By the time you finish reading this article, over a dozen people in the
U.S. will have had a stroke, according to The Internet Stroke Center.
What is even more frightening is the fact that African-American women
are twice as likely to suffer from a stroke than white women.
In fact, according to the Centers for Disease Control (CDC), African-American
women are more likely to have a stroke than any other group of women in
the United States. The main risk factors associated with stroke like high
blood pressure, sodium sensitivity, sickle cell anemia, obesity, and diabetes
are more prevalent in African-American women, and many of us have some
of these health problems without knowing it.
May is Stroke Awareness Month, which is why Pomona Valley Hospital Medical
Center (PVHMC), a certified comprehensive stroke center, wants to be sure
our community members know the facts and warning signs of a stroke. Not
only is it important to know the signs of a stroke, but it’s also
imperative that you act fast! If you, or someone you know, experiences
these symptoms the most important thing is to get help quickly:
An easy to remember a tip from the American Stroke Association is to think
Face. Ask the person to smile. Does one side of the face droop?
Arms. Ask the person to raise both arms. Does one arm drift downward? Or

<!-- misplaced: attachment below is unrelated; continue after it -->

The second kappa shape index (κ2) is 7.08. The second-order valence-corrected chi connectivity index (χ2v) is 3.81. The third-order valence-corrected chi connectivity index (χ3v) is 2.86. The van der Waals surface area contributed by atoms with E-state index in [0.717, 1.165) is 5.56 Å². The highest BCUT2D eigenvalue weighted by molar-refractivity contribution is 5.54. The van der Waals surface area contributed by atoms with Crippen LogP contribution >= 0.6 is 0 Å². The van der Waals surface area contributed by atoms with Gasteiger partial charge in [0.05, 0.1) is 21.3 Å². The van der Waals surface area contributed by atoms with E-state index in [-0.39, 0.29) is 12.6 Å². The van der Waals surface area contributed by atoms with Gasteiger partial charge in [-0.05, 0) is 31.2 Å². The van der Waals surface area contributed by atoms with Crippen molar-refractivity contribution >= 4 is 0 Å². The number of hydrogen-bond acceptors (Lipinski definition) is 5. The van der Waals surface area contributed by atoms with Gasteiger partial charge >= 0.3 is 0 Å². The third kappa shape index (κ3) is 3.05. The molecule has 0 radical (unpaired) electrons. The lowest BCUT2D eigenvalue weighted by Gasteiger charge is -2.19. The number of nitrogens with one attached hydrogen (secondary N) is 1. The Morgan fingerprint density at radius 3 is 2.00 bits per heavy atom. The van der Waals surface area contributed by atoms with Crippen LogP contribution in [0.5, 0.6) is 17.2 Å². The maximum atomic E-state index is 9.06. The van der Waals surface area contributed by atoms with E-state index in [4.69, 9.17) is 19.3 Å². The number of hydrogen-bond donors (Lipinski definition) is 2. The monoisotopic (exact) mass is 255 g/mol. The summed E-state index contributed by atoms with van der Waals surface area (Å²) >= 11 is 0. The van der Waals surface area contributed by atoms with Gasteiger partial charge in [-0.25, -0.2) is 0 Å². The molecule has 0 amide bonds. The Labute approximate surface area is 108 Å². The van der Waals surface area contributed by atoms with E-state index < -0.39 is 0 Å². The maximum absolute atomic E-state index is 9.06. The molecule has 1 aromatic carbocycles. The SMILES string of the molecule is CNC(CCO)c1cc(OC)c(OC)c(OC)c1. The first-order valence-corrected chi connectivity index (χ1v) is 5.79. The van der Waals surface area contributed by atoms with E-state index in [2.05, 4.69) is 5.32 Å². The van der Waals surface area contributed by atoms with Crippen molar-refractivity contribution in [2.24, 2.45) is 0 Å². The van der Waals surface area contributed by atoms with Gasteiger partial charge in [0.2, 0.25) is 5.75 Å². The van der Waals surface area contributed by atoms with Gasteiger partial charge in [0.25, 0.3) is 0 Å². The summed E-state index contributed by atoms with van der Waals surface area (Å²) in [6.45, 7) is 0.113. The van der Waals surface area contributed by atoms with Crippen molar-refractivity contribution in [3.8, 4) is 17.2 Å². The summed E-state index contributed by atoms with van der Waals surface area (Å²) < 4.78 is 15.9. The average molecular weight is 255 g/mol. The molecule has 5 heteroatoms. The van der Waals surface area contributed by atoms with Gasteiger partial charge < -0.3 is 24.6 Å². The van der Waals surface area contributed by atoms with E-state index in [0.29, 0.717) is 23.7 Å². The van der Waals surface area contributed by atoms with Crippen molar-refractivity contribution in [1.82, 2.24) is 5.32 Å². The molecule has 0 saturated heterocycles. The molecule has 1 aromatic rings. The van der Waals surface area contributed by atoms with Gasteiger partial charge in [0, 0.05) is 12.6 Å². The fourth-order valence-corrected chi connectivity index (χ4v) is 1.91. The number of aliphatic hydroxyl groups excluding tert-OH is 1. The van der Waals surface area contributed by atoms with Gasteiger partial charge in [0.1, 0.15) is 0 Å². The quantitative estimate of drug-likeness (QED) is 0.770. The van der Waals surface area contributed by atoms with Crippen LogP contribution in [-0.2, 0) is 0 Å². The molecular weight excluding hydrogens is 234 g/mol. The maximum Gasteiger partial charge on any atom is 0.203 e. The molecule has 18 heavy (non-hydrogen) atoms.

is one arm unable to rise up?
Speech. Ask the person to repeat a simple phrase. Is his or her speech slurred
Time. If you observe any of these signs, call 911 immediately.
While a stroke can be frightening there is some good news, too—up
to 80% of strokes can be prevented, says the CDC. Adopting a healthy lifestyle
is one of the best ways you can prevent stroke, here are a few recommendations
that could help prevent stroke in your life:
Controlling high blood pressure and diabetes are key. Exercising regularly
and managing stress, as well as maintaining a healthy weight by limiting
sodium and alcohol can also help. Eating fruits and vegetables is a big
plus, adding in olive oil, nuts, and whole grains, too. Lowering cholesterol
and saturated fat in your diet can also reduce the plaque in your arteries
and improve health. Lastly, smoking raises the risk of stroke - quitting
tobacco significantly lowers the risk for you and those you live with
who breathe in secondhand smoke.
One of the best ways to keep your health risks low and your body in check
is to pay a regular visit to your doctor.
There is hope when it comes to stroke prevention, and it starts with you!
Act fast and use preventative measures. Your quick reaction and knowledge
could save a life.